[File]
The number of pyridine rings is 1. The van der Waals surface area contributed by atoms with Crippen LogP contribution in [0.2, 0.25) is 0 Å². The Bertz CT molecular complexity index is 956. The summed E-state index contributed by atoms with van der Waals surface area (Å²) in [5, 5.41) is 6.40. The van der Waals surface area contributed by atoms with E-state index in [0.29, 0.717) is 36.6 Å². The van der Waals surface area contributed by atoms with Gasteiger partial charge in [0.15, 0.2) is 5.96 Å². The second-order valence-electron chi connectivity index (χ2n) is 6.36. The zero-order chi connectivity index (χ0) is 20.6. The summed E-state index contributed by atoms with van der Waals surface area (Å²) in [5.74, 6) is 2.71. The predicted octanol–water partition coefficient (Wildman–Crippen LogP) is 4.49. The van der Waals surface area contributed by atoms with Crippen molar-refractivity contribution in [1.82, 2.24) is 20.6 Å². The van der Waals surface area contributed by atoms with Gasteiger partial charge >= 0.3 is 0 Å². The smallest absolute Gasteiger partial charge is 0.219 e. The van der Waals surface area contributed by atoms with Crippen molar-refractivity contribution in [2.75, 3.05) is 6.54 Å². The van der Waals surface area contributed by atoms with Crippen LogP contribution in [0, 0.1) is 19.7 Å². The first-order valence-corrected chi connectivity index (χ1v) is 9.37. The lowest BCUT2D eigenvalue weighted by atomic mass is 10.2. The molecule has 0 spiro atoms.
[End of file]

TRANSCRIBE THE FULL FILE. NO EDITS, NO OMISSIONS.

The number of pyridine rings is 1. The van der Waals surface area contributed by atoms with Crippen LogP contribution in [0.2, 0.25) is 0 Å². The Bertz CT molecular complexity index is 956. The summed E-state index contributed by atoms with van der Waals surface area (Å²) in [5, 5.41) is 6.40. The van der Waals surface area contributed by atoms with E-state index in [0.29, 0.717) is 36.6 Å². The van der Waals surface area contributed by atoms with Gasteiger partial charge in [0.15, 0.2) is 5.96 Å². The second-order valence-electron chi connectivity index (χ2n) is 6.36. The zero-order chi connectivity index (χ0) is 20.6. The summed E-state index contributed by atoms with van der Waals surface area (Å²) in [5.74, 6) is 2.71. The predicted octanol–water partition coefficient (Wildman–Crippen LogP) is 4.49. The van der Waals surface area contributed by atoms with Crippen molar-refractivity contribution in [1.82, 2.24) is 20.6 Å². The van der Waals surface area contributed by atoms with Gasteiger partial charge >= 0.3 is 0 Å². The smallest absolute Gasteiger partial charge is 0.219 e. The van der Waals surface area contributed by atoms with Crippen molar-refractivity contribution in [2.75, 3.05) is 6.54 Å². The van der Waals surface area contributed by atoms with Crippen LogP contribution in [0, 0.1) is 19.7 Å². The first-order valence-corrected chi connectivity index (χ1v) is 9.37. The lowest BCUT2D eigenvalue weighted by atomic mass is 10.2. The molecule has 0 spiro atoms.